There have been many developments in electronics to create real life environments with respect to sight and sound. But there are three other significant senses- smells, touch and taste which have not been experimented much with. The sensor technology of artificial olfaction had its beginnings with the invention of the first gas multi sensor array in 1982. Advances in aroma-sensor technology, electronics, biochemistry and artificial intelligence made it possible to develop devices capable of measuring and characterizing volatile aromas released from a multitude of sources for numerous applications. These devices, known as electronic noses, were engineered to mimic the mammalian olfactory system within an instrument designed to obtain repeatable measurements, allowing identifications and classifications of aroma mixtures while eliminating operator fatigue.
A few smell-sensing instruments had been proposed in narrow applications earlier in the 1960’s. Moncrief developed one of the first smell detection instruments in 1961 for agricultural application, where he used a single coated thermistor as the smell sensor. In 1964, Wilkens and Hartmen developed a smell detector where an array of smell detectors was used .It was in late 1980’s that the first intelligent electronic smelling system came into being. Researchers in the University of Warwick in Coventry, England, developed sensor arrays for odour detection. Pattern recognition techniques were used by Gardner to discriminate the output of electronic smell sensors. Hartfield described an integrated circuit based device that performs data acquisition from a miniature array of 32 conducting polymer gas sensors. David and Gardner designed a circuit capable of measuring signals from arrays of resistive and piezoelectric sensor types in the same board.
Electronic noses were originally used for quality control applications in the food, beverage and cosmetics industries. Current applications include detection of hazardous chemicals and explosives, detection of odours specific to diseases for medical diagnosis, and detection of pollutants and gas leaks for environmental protection. The Warwick pioneers envisioned an electronic equivalent of the mammalian olfactory system and so even though it doesn’t resemble its biological counterpart the least bit, the label ‘electronic nose’ or ‘E nose’ has been widely adopted.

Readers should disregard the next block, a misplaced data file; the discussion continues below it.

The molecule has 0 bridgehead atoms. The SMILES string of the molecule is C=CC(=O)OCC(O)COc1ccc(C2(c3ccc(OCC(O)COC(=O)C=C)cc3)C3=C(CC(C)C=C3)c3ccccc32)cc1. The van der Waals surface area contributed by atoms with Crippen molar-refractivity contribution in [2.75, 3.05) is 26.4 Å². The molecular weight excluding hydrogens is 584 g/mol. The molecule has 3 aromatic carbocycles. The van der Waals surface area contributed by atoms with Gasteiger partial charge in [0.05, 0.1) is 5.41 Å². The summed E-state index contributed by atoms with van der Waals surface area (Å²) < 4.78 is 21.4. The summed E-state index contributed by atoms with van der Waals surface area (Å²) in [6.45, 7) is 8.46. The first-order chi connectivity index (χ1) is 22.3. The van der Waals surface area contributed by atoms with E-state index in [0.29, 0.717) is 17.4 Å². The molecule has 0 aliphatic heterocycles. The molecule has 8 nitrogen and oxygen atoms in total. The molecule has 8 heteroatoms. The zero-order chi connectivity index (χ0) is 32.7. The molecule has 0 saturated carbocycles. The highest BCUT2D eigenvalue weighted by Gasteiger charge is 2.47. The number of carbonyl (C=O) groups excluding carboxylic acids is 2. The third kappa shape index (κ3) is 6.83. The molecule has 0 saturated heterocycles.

The Electronic Nose Overview
The electronic nose is a system that consists of three functional components that operate serially on an odorant sample-a sample handler, an array of gas sensors and a signal processing system. The output of the electronic nose can be the identity of the odorant, an estimate of the concentration of the odorant, or the characteristics properties of the odour as might be perceived by a human.
ENS can be seen as arrays of-non specific sensors able to generate electrical signals in response to either simple or complex volatile compounds, and give through a suitable multi component analysis technique, the possibility of discrimination, recognition and classification of odours. The target compound, in gaseous form, is introduced into the sensing chamber where the sensors are exposed to the vapour. A variety of basic sensors can be used according to the nose strategy chosen. Some of them are sensitive to the mass of adsorbed species, others show sensitivities to electric charges while others are based on either surface or bulk conductivity changes due to chemically interactive materials. These changes are dependent on a complex interaction between the components of the vapour and the sensors, as each sensor responds to a number of components in a unique manner. Each sensor in the array has different characteristics (e.g., coatings, operating temperatures, etc.) and, hence, each sensor will give a different electrical response (voltage output) for a particular odour. The pattern of response across all the sensors in the array is used to identify and/or characterise the odour.